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Wired News
Wednesday, August 26, 1998
5:20pm

The Next Crypto Poster Boy?

A federal grand jury appearance of a man distributing strong encryption online is called off, causing him to speculate that the government is retreating.

by Chris Oakes, chriso@wired.com

The US Department of Commerce is investigating a California man over powerful data-scrambling software he created and made available on his Web site. If indicted, his case could become another test of federal policy restricting the export of strong encryption.

Charles Booher, a 39-year-old programmer for a hard-disk diagnostics company in Fremont was ordered to appear Wednesday before a US District Court grand jury in San Jose. But after spending the morning at the courthouse, Booher said Thursday that he never got into the court room.

The US Attorney Anthony West prosecuting the case told Booher that the court didn't have enough grand jurors, and he was sent home. Booher was told he would hear from the prosecutor in due course as to whether the case would proceed or be dismissed.

Booher's hunch is that the delay may indicate a retreat by the Commerce Department. "My source code has not been made public yet, so it makes it hard for them to deal with."

If a grand jury hearing is eventually conducted, it would determine whether to charge Booher with violating federal restrictions on software that scrambles data at an extremely secure level, known as strong encryption.

In an interview earlier this month, Booher said he received a subpoena ordering him to "show up in the courtroom and be prepared to explain myself, [about] why I don't want to give my source code to them".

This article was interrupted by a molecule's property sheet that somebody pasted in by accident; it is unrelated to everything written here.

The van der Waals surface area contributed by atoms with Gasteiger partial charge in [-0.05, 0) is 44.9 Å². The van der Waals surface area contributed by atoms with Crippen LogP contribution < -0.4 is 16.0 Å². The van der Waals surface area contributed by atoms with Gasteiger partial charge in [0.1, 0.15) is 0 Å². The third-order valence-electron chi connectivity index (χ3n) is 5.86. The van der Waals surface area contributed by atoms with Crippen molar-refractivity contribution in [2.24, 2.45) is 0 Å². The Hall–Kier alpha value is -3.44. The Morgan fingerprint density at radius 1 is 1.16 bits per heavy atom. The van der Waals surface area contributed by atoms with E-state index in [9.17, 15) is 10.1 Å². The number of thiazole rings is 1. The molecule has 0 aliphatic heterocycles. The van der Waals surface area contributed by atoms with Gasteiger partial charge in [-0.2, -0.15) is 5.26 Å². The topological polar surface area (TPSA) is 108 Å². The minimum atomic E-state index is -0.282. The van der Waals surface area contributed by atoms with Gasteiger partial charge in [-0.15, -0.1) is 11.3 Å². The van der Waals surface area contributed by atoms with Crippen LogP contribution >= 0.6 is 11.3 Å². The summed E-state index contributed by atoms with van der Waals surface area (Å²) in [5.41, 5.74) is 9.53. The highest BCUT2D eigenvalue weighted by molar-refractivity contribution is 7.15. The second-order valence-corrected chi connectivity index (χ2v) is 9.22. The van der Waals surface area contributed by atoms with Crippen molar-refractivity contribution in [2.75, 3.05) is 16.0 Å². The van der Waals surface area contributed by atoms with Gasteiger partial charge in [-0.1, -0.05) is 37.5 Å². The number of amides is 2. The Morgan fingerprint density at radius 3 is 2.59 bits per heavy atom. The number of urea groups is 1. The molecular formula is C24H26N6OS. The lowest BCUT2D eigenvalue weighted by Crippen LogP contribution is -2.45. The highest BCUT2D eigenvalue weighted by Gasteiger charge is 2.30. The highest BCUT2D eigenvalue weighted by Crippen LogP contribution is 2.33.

The court order, which Booher also made available on his Web site, ordered him to bring to the hearing the programming code behind his encryption software, SecureOffice. The product is a strong, 168-bit Windows utility for making data unreadable. It is also available in a version for Unix-based computers.

Cryptographic source code consists of advanced mathematical algorithms that provide instructions for scrambling and descrambling information, such as sensitive email or computer files. Booher wants to have his source code patented and does not plan under any circumstances to share it with anyone, including Commerce Department officials.

Citing Commerce Department policy, officials said they would neither confirm the subpoena nor comment on any ongoing investigation.

Encryption proponents have long argued that US government restrictions limiting worldwide distribution of domestic strong encryption software -- which uses encryption keys longer than 56 bits -- are unfair and ineffective at limiting the use of such software.